Is relegating these references into that additional file really useful?

    29. I

      Shouldn't this be "we"?

    30. From Innovation to Application

      The article type "From Innovation to Application" is described at http://journals.plos.org/plosntds/s/other-article-types#loc-from-innovation-to-application :

      These short articles (1,000 words, 10 references) discuss new technologies, such as drugs, vaccines, and diagnostics, relevant to NTDs. Authors are asked to take an objective and critical view, and they should include a box that lists up to 3 advantages and 3 disadvantages of the new technology. We will ask for a second box or table depending on what kind of tool is described (for example, if the tool is a new diagnostic tool, we will ask for a table that gives the sensitivity and specificity of the new tool compared with the existing gold standard). Authors with competing interests related to the technology (e.g., financial ties) will not be allowed to write for this section. We encourage all authors to include a display item (a figure, photo, or illustration).

  8. Aug 2016
    1. 4

      This number 4 seems to appear out of nowhere. Either drop it or make it more obvious what its role is supposed to be. If properly engineered, persistent identifiers for these pages could be a lightweight tool to introduce the concept of open PIDs, as per https://hypothes.is/a/1Ta8dmkGEeaVvnsT43LJqA .

    2. Can't wait? Contact us!

      Somewhere on the page, there should be a license statement for it.

    3. Martin Fisch - The audience is shaking

      Linking and attribution is good, but the license should be mentioned as well.

  9. Apr 2016
    1. 39 Comments

      It's good to have so many comments (and please keep them coming), but they are not necessariy efficient to handle that way.

      Many comments address multiple passages or elements of the draft, but where a mapping between comments and text passages is possible, I propose that we use annotations like https://hyp.is/AVQW11OTH9ZO4OKSlvBo/wiki.surfnet.nl/display/OSCFA/Amsterdam+Call+for+Action+on+Open+Science to do that mapping.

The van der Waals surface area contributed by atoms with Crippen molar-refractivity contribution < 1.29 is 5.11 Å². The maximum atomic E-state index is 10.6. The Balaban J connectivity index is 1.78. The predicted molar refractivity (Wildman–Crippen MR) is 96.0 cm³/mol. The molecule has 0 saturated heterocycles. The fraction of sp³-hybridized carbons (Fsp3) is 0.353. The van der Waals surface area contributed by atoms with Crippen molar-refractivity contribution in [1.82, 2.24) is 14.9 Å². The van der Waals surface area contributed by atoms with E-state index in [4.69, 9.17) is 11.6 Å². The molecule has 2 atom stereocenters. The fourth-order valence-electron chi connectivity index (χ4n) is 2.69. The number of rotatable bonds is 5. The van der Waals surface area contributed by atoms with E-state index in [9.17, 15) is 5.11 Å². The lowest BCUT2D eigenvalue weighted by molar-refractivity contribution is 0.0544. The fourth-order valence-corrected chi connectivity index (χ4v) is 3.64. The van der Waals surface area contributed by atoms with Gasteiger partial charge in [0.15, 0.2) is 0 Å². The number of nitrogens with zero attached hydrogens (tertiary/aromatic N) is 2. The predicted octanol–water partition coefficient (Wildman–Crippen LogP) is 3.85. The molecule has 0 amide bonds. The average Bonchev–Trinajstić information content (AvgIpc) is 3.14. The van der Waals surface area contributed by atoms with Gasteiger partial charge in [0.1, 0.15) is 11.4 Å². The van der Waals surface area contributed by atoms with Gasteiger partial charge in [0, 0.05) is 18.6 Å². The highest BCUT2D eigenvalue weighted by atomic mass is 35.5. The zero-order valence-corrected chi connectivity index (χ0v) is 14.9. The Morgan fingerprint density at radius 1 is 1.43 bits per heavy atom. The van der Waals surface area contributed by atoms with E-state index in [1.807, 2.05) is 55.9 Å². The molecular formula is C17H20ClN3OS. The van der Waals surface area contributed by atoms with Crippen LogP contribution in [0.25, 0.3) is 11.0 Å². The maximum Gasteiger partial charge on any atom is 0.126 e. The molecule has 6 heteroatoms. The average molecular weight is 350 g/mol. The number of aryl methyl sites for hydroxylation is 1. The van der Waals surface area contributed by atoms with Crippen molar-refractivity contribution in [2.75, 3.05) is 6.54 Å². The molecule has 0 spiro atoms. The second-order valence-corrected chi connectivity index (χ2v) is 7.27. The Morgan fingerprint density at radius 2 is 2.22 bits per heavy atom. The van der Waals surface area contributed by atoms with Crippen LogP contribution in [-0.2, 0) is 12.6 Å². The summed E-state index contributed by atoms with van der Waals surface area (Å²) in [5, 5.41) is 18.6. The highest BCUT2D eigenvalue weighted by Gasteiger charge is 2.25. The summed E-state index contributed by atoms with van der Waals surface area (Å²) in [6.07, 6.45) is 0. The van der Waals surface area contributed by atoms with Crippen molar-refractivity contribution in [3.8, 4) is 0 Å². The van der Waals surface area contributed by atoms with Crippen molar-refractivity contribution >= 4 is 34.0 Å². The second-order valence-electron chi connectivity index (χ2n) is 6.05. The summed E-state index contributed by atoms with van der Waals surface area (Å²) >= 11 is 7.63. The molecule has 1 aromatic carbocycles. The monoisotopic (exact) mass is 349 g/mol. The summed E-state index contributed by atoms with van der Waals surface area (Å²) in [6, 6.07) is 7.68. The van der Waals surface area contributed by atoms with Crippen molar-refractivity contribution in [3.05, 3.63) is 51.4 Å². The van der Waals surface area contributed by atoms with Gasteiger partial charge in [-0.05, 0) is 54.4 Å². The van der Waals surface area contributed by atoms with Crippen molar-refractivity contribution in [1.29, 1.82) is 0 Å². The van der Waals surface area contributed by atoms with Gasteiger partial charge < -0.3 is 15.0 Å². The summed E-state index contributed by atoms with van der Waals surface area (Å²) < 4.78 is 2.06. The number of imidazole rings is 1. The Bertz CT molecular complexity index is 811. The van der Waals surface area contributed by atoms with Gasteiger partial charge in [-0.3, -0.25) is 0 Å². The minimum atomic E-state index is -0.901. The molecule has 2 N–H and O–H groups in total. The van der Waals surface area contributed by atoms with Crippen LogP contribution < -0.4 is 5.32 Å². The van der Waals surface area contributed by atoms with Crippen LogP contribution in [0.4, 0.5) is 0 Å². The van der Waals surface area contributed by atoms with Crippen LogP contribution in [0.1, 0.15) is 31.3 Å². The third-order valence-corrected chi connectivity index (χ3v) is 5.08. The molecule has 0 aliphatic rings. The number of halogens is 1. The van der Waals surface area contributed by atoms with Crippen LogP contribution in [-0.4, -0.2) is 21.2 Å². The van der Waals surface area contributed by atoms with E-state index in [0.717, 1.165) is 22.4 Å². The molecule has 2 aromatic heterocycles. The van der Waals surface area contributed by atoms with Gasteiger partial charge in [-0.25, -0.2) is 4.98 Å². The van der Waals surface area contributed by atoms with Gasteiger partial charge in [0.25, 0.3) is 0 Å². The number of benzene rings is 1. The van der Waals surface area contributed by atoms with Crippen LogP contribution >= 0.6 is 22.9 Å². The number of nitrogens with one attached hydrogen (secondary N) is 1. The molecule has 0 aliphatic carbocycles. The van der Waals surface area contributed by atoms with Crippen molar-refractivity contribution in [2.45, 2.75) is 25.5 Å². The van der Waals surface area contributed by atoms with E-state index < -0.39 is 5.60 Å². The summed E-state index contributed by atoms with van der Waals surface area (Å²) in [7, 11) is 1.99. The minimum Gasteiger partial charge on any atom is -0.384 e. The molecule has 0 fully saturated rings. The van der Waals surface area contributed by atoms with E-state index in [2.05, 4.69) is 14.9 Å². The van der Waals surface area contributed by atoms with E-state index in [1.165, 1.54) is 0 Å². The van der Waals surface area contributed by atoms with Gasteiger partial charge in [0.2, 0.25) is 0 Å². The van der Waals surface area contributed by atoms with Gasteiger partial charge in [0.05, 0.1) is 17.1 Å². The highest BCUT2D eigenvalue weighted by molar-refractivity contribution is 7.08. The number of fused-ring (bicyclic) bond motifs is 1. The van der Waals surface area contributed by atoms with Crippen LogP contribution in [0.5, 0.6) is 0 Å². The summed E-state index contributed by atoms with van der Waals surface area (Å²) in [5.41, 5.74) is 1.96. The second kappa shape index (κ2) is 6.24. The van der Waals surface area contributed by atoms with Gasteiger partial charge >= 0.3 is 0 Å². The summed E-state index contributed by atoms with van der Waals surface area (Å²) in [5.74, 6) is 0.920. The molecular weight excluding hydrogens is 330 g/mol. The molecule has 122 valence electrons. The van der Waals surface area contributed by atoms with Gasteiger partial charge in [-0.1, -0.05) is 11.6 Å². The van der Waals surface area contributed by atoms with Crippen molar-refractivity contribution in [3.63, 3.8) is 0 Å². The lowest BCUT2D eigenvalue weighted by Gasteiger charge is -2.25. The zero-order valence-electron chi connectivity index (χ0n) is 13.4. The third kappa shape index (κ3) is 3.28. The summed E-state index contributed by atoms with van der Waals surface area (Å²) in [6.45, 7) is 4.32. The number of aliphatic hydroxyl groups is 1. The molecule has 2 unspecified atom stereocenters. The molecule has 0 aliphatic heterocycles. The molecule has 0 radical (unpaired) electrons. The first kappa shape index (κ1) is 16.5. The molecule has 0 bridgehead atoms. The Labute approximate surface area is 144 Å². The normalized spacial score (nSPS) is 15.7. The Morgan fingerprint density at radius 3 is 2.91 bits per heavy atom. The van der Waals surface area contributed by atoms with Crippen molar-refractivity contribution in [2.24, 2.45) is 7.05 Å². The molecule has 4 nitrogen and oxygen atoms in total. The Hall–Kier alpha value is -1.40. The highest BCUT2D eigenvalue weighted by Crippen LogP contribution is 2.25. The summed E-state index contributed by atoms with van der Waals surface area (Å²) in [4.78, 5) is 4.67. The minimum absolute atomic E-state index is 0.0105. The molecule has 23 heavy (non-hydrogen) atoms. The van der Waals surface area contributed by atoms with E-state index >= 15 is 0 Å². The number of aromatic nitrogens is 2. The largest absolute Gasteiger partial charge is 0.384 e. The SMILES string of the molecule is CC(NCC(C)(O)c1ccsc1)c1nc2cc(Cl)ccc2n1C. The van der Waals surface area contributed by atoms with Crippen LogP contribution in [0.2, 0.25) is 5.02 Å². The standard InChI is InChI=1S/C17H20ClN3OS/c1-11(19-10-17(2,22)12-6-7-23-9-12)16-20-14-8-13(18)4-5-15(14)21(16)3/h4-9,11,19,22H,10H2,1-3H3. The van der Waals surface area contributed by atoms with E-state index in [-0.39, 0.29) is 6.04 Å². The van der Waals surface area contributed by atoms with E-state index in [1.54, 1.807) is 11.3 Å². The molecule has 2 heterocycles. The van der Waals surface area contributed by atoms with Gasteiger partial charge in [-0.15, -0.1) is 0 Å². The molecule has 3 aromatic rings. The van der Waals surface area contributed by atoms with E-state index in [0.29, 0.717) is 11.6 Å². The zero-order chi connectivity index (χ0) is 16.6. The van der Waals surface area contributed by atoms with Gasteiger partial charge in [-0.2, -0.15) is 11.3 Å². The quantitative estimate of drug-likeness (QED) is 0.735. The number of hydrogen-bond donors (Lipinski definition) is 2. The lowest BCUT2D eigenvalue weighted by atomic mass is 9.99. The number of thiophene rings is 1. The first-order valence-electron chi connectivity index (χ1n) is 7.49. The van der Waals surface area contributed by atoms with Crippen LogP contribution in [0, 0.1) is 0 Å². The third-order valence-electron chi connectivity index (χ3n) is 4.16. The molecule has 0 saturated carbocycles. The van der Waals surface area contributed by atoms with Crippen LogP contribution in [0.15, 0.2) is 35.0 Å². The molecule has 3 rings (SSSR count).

2. Open science is about the way researchers work, collaborate, interact, share resources and disseminate results.
    1. new solutions for societal challenges

      If TDM is limited to non-commercial and/or academic use, then addressing societal challenges basically excludes contributions from outside the non-commercial and/ or academic realm, i.e. from large parts of society.

    2. preferably

      Delete "preferably". Limiting the scope of text mining to exclude societal and commercial purposes limits the usefulness to enterprises (especially SMEs that cannot mine on their own) as well as to society. These limitations have ramifications in terms of limiting the research questions that researchers can and will pursue.

    3. Encourage researchers not to transfer the copyright on their research outputs before publication.

      This statement is more generally applicable than just to TDM. Besides, "Encourage" is too weak a word here, and from a societal perspective, it would be far better if researchers were to retain their copyright (where it applies), but make their copyrightable works available under open licenses that allow publishers to publish the works, and others to use and reuse it.

    4. preferably

      Delete, as per the comment above on the same word.

  10. Oct 2015
    1. The importance of stupidity in scientific research

      Very original, inspiring title